The concepts of Product and Manufacturing models are defined as a type of information Models (31). In the standard ISO10303-1994, information model is defined as a formal model of a bordered set of facts, concepts or instructions, to meet a specific requirement. There are other research works who define this product and manufacturing model (32-35), but none of them includes the concept of simulation model, which is also a type of information model.

In Fig. 5, the authors of (31) propose a "Product" class, with whom five classified classes are linked with aggregation relationships. In particular, this structure elicits some subclasses of the "View" class, allowing the definition of different views during the PDP.

Better than using the "Other View" class, we define a "Product Simulation View" class, which represents the product and manufacturing information needed to make a simulation. This information is taken from the product model information such as the chosen process, the general shape of product, orders of assembly, the selection of resource etc.

The structure of "product simulation view" class can be further developed to capture low-level information. In Fig. 5, we so define the "Product simulation" class and the "P-Manufacturing simulation view" one. The first class is proposed to capture information that facilitates decision-making during the product development process, e.g. order of assembly, function simulation etc. The second class is designed to link information between the product and their production process and represent the product information needed to make simulation.

Moreover, we choose as manufacturing model the one proposed in (36). This model, which stands for how the resources and processes are used, captures information relating to four major aspects of the enterprise, i.e. the processes, resources, strategies and views. In particular, the "Views" class is related to the "Facility" class with aggregation relationship to propose different views of the facility according to the level of detail and the different alternatives proposed.

We propose to enrich this "View" class with the class of M-Manufacturing simulation view that captures all the manufacturing information needed for simulation. Examples of information captured from manufacturing simulation view in manufacturing model can be: plan layout, organization of workshops, arrangement of machines, etc.

In Fig. 5, the classes in gray represent our contribution to both information models. These classes support information necessary to carry out the simulation, which is an inevitable tool for the product development in digital factory.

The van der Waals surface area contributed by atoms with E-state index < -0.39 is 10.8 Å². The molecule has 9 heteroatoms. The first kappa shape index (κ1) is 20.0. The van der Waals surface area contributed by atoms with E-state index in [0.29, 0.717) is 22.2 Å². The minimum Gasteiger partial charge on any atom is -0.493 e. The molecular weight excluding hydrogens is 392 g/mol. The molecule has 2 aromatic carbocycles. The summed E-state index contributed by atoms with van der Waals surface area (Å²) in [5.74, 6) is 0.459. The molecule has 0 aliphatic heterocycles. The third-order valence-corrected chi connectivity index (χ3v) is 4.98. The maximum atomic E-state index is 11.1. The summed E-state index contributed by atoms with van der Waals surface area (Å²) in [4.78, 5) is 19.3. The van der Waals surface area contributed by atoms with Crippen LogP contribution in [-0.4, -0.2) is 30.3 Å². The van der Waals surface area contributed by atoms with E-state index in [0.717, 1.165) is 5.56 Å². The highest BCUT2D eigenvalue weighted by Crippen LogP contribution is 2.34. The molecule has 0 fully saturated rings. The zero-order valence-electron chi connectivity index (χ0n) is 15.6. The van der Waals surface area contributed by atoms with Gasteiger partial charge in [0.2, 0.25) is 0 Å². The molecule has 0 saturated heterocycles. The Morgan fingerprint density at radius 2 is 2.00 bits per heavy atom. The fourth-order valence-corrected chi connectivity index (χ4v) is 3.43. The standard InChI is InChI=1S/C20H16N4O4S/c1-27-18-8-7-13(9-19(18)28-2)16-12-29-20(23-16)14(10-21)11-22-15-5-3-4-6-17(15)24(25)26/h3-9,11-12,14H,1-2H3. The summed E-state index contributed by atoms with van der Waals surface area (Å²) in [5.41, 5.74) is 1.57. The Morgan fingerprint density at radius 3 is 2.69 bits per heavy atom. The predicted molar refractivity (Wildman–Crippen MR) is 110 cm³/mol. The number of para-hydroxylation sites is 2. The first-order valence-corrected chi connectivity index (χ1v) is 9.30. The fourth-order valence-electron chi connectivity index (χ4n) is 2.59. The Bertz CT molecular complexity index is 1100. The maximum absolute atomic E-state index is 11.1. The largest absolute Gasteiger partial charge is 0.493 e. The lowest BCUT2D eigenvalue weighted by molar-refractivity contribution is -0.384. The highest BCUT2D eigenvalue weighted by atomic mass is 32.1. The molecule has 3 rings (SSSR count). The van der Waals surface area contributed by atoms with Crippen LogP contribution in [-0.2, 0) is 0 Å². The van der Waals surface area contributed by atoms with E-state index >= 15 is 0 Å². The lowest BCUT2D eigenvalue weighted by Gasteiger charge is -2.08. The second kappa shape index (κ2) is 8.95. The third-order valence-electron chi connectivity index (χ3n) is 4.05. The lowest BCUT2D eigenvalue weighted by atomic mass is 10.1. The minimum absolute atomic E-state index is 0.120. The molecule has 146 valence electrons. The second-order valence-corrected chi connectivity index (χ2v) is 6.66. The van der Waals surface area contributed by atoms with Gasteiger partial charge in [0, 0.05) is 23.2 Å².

4.3 Modelling relationships between product and manufacturing information models

The study of relationships between information required for simulation, taken from product and manufacturing model, is crucial. In fact, for an integrated approach of product development, we should ensure that these two types of information can work together in the same environment in order to help making the right decision at the right time.

We so propose in Fig. 6 the Digital Factory class, as an aggregation of the product information and M-manufacturing one.

The manufacturing model maintains all manufacturing process information for all products whereas the product model needs only specific manufacturing process information for product fulfilment. For this reason, there are one-way interactions from the product model to the manufacturing model (35-37). This means that communication between product properties and global manufacturing capabilities can only begin with product information. We can found appropriate manufacturing process information, resource information etc. from product characteristics information. Hence, the manufacturing model cannot be the origin of the communication with the product model.

5. APPLICATION ON AN INDUSTRIAL USE CASE

In a first time, we propose to validate the completeness of our proposed model, before developing the information system based on it. To achieve such objective, we apply our model to an industrial use case, which is a metal construction manufacturing. During the project, all the data and information collected and generated have been integrated in the conceptual model and we search for lacks in the models.

We concentrate our study on one department of the company, which was the assembling metal tank (standard EN 12285-2). The objective is to ameliorate the configuration of the manufacturing process for such products, and reduction of the production-time is the most important performance indicator for comparing the manufacturing system modification propositions.

We adopted the following methodology:

1. an analysis of the current situation has been first performed and a collection of data and information has been obtained. This stage has been realised by a study of the real plant and interviews with company's experts,

2. from the initial situation, simulation models have been created to model the current behaviours of production processes and resource systems, with the objective to validate the adequacy between the virtual factory and the real one and so ensure the consistency of further simulations,

3. after analysis of interviews and simulations, we have proposed a solution to improve the production system. This solution has been exploited in the simulation models to prove the added-value and the production-time reduction,

4. finally, we have formulated a set of specifications of the proposed solution, using the simulations as communication media too.